Manitoba Insect & Disease Update: August 8, 2014

 Compiled by:
  • John Gavloski, Entomologist
    Manitoba Agriculture, Food and Rural Development
    Phone: (204) 745-5668
    Fax: (204) 745-5690.
  • Vikram Bisht, Plant Pathologist
    Manitoba Agriculture, Food and Rural Development
    Phone: (204) 745-0260
    Fax: (204) 745-5690
To report observations on insects or plant pathogens that may be of interest or importance to farmers and agronomists in Manitoba, please send messages to the above contact address.
To be placed on an E-mail list so you will be notified immediately when new Manitoba Insect and Disease Updates are posted, please contact John Gavloski at the address or numbers listed above. 

With warm temperatures this week, there are many fields which may be stressed due to moisture deficit. Corn plants are doing well with the heat that we are getting now. Grasshoppers and Lygus bugs are currently the insects of most concern.

Pathology: Scouting for canola diseases has begun. Blackleg, root rots, white mold, aster yellows and alternaria pod blight will be surveyed. Blackleg and root pinching with and without damage from root maggots is being recorded in some fields. A few, but not many, had Rhizoctonia isolations from pinched and lodged plants.
Fig.1. Root rot and pinching, with blackleg. Photo: Vikram Bisht, MAFRD.
Lygus bugs: The growth stage where canola has the most potential to have yield reduced by Lygus bugs is the early-podding stage. Canola can compensate well for potential damage to flowers, especially if there is adequate soil moisture. Lygus bugs will feed on developing seeds during the early-podding stages, and this is where there is potential for yield loss if populations are above economic thresholds. Assuming canola is valued at $10.00/bushel, and the control cost is $14.00/acre, the economic threshold from when seeds are enlarging in the lower pods (stage 4.4) to when seeds in the lower pods are full size (stage 5.1) is 11 Lygus bugs in 10 sweeps. When the seeds in the lower pods are green (stage 5.2), the economic threshold, using the same assumptions of crop value and control cost, would be 16 Lygus bugs in 10 sweeps. Prior to there being seeds enlarging in the lower pods, and once seeds in the lower pods have started to become mottled green-brown (stage 5.3), there are no economic thresholds for Lygus bugs in canola, as Lygus bugs are not likely to be economical prior to or after these stages. What needs to be emphasized regarding Lygus in canola is that it is the feeding to the developing seeds that is potentially economical if Lygus levels are high, not feeding to buds and flowers, from which the plants can usually compensate well from.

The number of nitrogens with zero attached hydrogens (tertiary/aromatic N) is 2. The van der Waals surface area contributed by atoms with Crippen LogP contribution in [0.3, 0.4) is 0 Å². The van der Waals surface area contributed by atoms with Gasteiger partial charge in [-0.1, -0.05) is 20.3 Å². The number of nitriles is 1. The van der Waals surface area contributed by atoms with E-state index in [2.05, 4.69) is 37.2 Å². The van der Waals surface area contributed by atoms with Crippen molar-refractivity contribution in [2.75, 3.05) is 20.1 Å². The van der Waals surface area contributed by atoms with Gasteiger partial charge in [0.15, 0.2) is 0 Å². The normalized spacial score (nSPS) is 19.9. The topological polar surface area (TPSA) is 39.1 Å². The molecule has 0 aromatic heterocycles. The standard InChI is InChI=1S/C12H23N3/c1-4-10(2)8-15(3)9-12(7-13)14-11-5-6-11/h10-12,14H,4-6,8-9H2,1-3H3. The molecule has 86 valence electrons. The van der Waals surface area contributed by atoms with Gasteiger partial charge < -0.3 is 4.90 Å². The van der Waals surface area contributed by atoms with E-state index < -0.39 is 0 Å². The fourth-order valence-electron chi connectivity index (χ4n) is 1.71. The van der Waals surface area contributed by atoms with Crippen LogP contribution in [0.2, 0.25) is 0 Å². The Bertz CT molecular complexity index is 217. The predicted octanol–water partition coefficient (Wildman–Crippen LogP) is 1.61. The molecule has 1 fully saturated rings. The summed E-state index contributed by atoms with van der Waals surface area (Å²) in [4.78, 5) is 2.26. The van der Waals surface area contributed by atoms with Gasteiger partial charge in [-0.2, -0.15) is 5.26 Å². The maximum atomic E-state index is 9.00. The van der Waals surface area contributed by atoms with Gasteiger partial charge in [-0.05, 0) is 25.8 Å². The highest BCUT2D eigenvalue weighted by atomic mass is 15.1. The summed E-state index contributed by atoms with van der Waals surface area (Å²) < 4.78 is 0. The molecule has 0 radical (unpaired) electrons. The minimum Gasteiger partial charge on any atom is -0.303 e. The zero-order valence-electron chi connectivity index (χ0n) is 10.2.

Fig. 2. Adult Lygus bug.

Scouting for Goss’s wilt and leaf blight disease will help growers understand the status in their crop. A few plants are showing common smut, which is not a serious disease. Common smut can infects leaves, cobs and tassels.
Fig. 3. Common smut of corn. Photo: Vikram Bisht, MAFRD.
Some soybean fields need water; with mid-afternoon wilting of leaves the yield potential will be affected. Some fields with plant height of 15-18” at R5 appear to be small and may not do well. In some regions, due to heat and water stress, many fields are not row closed and lower leaves are falling off.

Fig. 4. Heat and brown spot causing defoliation on soybeans. Photo: Vikram Bisht, MAFRD.
The Fusarium head blight (FHB) showing up in winter wheat is at higher levels than that of the spring wheat. This year flowering of many winter wheat crops occurred in high FHB risk period, and may show up as higher percent Fusarium diseased kernels (FDK) at the elevators. Adjusting the harvester fan to throw out the lighter FDK seed could prove helpful in improving the grade at the elevator.
Red Mites on Grasshoppers
Some have been asking about red mites seen on the wings of grasshoppers. These red mites on the grasshoppers are parasitic red mites (Eutrombidium locustarum). They feed on the blood (hemolymph) of grasshoppers. They also prey on grasshopper eggs. Each female mite can lay up to 4,000 eggs, providing mite populations the potential to increase rapidly and substantially as grasshopper populations increase. Research in Montana has shown that these mites can reduce the survival and reproduction of grasshoppers.
     Fig. 5. Red mites on grasshoppers.
Trap Counts for Bertha Armyworm
Monitoring adult moths to forecast the risk of bertha armyworm larvae being of concern has been completed. Trap counts generally remained at low risk for bertha armyworm. Out of 65 traps reporting data, 2 were in the "uncertain risk" category, and 63 traps were in the low risk category. Highest trap counts were:
Nearest town Region Cumulative Count
Altamont Pembina 587
Tourond Eastman 310
Roseland Southwest 267
Ridgeville Eastman 237
Fannystelle Red River 219
Darlingford Pembina 217
A map and summary of trap counts for 2014 can be found at: